The Strange Case of Origami Yoda
by Tom Angelberger (2010)
Don’t judge this book by its cover!
I know what you’re thinking. A Star Wars character? It’ll only interest boys and Star Wars geeks. A puppet? Little cartoon doodles in the margins? A comic book masquerading as a book trying to entice or trick less interested readers. Right?
The Strange Case of Origami Yoda is quite unexpectedly so much more than these reasonable assumptions…
It’s the story of Tommy, the narrator, and Dwight, the ‘loser geek’ who makes a little origami puppet of Yoda, the wise, sage master from Star Wars. Dwight, whom no one would ever really listen to normally, begins dispensing strange, mysterious, koanic, yet somehow also wise advice through the medium of his Yoda finger puppet. He shares his advice and wisdom with all comers. Everyone is skeptical. Everyone! And yet somehow, through the magic and artifice of Tom Angleberger, little Origami Yoda’s advice starts to make sense and make everyone’s life a little better.
Origami Yoda is set in your typical middle school. There are male and female cliques. The middle school boys are nervous about talking to girls. There are jocks. And a bully. And rule-bound teachers. This is a familiar environment for challenges small and challenges great. And for lessons.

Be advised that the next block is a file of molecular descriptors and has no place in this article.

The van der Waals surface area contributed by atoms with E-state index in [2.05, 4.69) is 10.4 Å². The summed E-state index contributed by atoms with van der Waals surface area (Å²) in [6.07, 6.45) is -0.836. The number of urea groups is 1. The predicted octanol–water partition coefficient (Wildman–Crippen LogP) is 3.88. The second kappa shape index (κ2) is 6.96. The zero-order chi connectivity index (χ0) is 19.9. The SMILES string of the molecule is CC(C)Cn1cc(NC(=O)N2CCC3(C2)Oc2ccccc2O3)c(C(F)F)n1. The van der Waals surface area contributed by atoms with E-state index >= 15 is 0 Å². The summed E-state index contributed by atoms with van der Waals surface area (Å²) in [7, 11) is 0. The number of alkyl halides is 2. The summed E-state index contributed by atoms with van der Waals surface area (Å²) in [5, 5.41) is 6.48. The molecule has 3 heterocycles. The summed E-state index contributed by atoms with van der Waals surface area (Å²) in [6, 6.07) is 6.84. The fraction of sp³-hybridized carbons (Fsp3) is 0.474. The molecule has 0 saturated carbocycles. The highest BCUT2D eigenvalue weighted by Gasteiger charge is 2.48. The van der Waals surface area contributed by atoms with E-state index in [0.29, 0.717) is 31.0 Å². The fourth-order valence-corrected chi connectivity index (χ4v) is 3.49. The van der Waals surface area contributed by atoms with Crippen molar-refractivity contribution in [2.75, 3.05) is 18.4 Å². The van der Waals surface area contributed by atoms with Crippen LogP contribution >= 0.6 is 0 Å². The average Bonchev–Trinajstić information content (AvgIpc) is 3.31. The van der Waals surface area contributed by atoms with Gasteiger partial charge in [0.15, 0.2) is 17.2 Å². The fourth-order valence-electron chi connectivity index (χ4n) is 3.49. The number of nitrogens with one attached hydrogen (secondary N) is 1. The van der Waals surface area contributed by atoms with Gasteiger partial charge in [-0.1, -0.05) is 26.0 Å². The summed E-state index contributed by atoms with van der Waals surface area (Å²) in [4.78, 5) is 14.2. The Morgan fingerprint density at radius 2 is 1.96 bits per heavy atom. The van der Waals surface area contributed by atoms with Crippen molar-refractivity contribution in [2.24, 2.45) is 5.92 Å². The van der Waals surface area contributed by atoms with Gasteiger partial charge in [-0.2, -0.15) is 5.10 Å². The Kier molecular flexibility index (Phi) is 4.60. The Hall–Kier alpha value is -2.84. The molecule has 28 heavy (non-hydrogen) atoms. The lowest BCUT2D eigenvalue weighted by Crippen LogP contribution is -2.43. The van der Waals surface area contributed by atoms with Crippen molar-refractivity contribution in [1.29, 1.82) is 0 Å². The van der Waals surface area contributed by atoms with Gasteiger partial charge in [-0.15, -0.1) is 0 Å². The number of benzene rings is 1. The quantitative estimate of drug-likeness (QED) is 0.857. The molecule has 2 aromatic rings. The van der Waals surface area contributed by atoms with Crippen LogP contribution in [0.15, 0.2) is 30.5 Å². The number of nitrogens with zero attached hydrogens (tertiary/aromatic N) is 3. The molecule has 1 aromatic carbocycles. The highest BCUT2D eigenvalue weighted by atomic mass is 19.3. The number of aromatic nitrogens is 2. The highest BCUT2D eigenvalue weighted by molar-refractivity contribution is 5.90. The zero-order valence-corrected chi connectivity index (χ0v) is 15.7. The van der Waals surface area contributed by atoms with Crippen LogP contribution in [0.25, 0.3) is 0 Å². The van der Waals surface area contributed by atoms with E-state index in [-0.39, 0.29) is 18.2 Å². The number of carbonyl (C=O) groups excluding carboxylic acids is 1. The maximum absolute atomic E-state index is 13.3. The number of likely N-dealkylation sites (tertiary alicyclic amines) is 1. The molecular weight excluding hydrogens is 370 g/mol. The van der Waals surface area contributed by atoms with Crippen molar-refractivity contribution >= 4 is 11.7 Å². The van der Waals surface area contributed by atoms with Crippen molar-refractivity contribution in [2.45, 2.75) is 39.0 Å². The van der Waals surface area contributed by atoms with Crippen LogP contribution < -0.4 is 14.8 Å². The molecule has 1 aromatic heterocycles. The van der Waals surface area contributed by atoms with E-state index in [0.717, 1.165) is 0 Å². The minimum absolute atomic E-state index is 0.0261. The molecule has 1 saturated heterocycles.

The story is delivered creatively via Tommy’s “case file”; a series of reports from various members of his school – boys and girls – describing their respective moments and epiphanies with Origami Yoda.
But what’s most astounding is how useful and effective Origami Yoda’s advice turns out to be. It is both wise and endearing. His pronouncements leave all students thinking, “What could he mean?” – until they divine what new options and choices his advice presents. In that sense, it becomes an educationally valuable book, one that will spark conversations across your elementary or middle school. Students will be asking or telling each other about their own moments and challenges, and perhaps imagining or applying what Origami Yoda’s advice might be.
Read through four chapters and see if you agree. (Be sure to get through “Origami Yoda and the Home Run.”) Imagine your school charmed and beguiled by the unexpected wisdom of Origami Yoda. “Surprised you may be.”